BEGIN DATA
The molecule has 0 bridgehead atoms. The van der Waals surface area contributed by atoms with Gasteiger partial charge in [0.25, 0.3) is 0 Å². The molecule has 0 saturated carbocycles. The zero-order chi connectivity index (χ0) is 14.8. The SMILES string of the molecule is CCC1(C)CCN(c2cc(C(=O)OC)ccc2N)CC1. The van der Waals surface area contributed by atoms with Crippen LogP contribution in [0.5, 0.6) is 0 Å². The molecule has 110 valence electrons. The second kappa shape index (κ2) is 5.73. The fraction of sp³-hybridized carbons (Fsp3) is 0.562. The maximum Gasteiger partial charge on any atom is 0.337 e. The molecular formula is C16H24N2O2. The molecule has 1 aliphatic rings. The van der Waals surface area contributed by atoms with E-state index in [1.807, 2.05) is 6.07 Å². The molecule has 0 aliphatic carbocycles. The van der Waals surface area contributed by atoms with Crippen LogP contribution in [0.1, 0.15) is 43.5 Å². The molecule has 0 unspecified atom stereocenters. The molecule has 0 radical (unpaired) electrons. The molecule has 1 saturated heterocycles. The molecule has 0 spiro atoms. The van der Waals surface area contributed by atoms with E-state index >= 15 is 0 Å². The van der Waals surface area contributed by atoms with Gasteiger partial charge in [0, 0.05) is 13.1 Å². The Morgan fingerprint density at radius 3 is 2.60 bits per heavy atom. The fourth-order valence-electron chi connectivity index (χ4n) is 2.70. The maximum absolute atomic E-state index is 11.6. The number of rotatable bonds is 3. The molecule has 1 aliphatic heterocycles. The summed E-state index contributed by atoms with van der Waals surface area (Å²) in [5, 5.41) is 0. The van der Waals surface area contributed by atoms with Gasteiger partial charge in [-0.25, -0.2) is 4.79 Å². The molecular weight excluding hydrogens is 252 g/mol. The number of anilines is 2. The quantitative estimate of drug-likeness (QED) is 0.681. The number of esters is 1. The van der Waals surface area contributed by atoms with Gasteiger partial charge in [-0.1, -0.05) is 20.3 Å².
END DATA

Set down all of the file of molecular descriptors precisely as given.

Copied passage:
The molecule has 0 bridgehead atoms. The van der Waals surface area contributed by atoms with Gasteiger partial charge in [0.25, 0.3) is 0 Å². The molecule has 0 saturated carbocycles. The zero-order chi connectivity index (χ0) is 14.8. The SMILES string of the molecule is CCC1(C)CCN(c2cc(C(=O)OC)ccc2N)CC1. The van der Waals surface area contributed by atoms with Crippen LogP contribution in [0.5, 0.6) is 0 Å². The molecule has 110 valence electrons. The second kappa shape index (κ2) is 5.73. The fraction of sp³-hybridized carbons (Fsp3) is 0.562. The maximum Gasteiger partial charge on any atom is 0.337 e. The molecular formula is C16H24N2O2. The molecule has 1 aliphatic rings. The van der Waals surface area contributed by atoms with E-state index in [1.807, 2.05) is 6.07 Å². The molecule has 0 aliphatic carbocycles. The van der Waals surface area contributed by atoms with Crippen LogP contribution in [0.1, 0.15) is 43.5 Å². The molecule has 0 unspecified atom stereocenters. The molecule has 0 radical (unpaired) electrons. The molecule has 1 saturated heterocycles. The molecule has 0 spiro atoms. The van der Waals surface area contributed by atoms with E-state index >= 15 is 0 Å². The van der Waals surface area contributed by atoms with Gasteiger partial charge in [0, 0.05) is 13.1 Å². The Morgan fingerprint density at radius 3 is 2.60 bits per heavy atom. The fourth-order valence-electron chi connectivity index (χ4n) is 2.70. The maximum absolute atomic E-state index is 11.6. The number of rotatable bonds is 3. The molecule has 1 aliphatic heterocycles. The summed E-state index contributed by atoms with van der Waals surface area (Å²) in [5, 5.41) is 0. The van der Waals surface area contributed by atoms with Gasteiger partial charge in [-0.25, -0.2) is 4.79 Å². The molecular weight excluding hydrogens is 252 g/mol. The number of anilines is 2. The quantitative estimate of drug-likeness (QED) is 0.681. The number of esters is 1. The van der Waals surface area contributed by atoms with Gasteiger partial charge in [-0.1, -0.05) is 20.3 Å².